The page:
Foodborne bacteria can cause disease in some breeds of chickens after all

July 1, 2014

Contrary to popular belief, the foodborne pathogen Campylobacter jejuni is not a harmless commensal in chickens but can cause disease in some breeds of poultry according to research published in mBio, the online open-access journal of the American Society for Microbiology.

"The main implication is that Campylobacter is not always harmless to . This rather changes our view of the biology of this nasty little bug," says Paul Wigley of Institute for Infection and Global Health at the University of Liverpool, an author on the study.

Campylobacter jejuni is the most frequent cause of foodborne bacterial gastroenteritis in the world and the Centers for Disease Control and Prevention estimate it affects approximately 1.3 million people per year in the United States. Chicken is the most common source of infections. Infection of chickens had previously not been considered to cause disease and the bacteria were thought to be part of the normal microbiota of the birds.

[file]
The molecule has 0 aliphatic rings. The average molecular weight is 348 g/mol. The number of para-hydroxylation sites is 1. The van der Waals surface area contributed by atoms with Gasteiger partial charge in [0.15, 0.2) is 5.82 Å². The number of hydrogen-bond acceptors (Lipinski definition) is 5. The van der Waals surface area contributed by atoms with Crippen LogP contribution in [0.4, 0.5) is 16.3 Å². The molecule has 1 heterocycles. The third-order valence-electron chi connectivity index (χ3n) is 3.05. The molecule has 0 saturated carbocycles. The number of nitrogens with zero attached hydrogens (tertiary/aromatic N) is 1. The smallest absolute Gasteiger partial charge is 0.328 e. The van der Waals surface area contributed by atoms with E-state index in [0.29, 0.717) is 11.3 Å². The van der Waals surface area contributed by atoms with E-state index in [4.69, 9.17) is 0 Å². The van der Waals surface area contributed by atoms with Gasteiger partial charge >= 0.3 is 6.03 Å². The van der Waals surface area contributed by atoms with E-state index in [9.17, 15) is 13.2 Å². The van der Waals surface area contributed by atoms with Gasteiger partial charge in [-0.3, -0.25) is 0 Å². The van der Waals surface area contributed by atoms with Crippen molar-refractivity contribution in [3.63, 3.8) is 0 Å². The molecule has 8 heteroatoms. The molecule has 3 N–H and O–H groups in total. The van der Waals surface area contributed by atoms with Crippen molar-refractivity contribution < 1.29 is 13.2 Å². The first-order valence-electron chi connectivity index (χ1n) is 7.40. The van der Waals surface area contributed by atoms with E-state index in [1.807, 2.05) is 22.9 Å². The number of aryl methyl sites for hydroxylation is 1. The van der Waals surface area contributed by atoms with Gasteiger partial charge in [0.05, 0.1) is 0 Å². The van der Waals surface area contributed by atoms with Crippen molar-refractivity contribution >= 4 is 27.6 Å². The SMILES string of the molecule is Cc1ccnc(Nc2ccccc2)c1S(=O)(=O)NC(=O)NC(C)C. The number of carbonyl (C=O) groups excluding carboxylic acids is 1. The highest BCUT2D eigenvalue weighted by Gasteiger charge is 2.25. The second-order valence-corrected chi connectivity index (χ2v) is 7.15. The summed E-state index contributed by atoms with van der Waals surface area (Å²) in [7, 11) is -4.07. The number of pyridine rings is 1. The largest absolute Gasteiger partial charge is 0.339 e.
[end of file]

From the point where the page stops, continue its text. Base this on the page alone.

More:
In the study, Wigley and his colleagues experimentally infected birds from four commercial breeds of . They found that while levels of the bacteria in the intestines did not differ by breed, immune response and inflammation did, to the extent that one breed showed damage to the gut mucosa and developed diarrhea.

"Interestingly the breeds did not differ in the levels of bacteria we found in their intestines after , even when kept to normal slaughter age," says Wigley. "This suggests that chicken breed has little direct effect on the risk of Campylobacter entering the food chain but has a big effect on the health of the birds."

The most important finding, says Wigley, is that Campylobacter infection directly impacts broiler chicken health and welfare. The United States produces over 8 billion broiler chickens per year and the United Kingdom produces nearly a billion. As Campylobacter is common, or even endemic, in these industries then the scale of the impact on animal health is clear to see.

"On the positive side, we now know that chickens produce a robust to infection, which in the longer term may allow us to develop vaccines," says Wigley.

Explore further: Vaccinating chickens could prevent food-borne illness

More information: The research paper can be found at: mbio.asm.org/content/5/4/e01364-14

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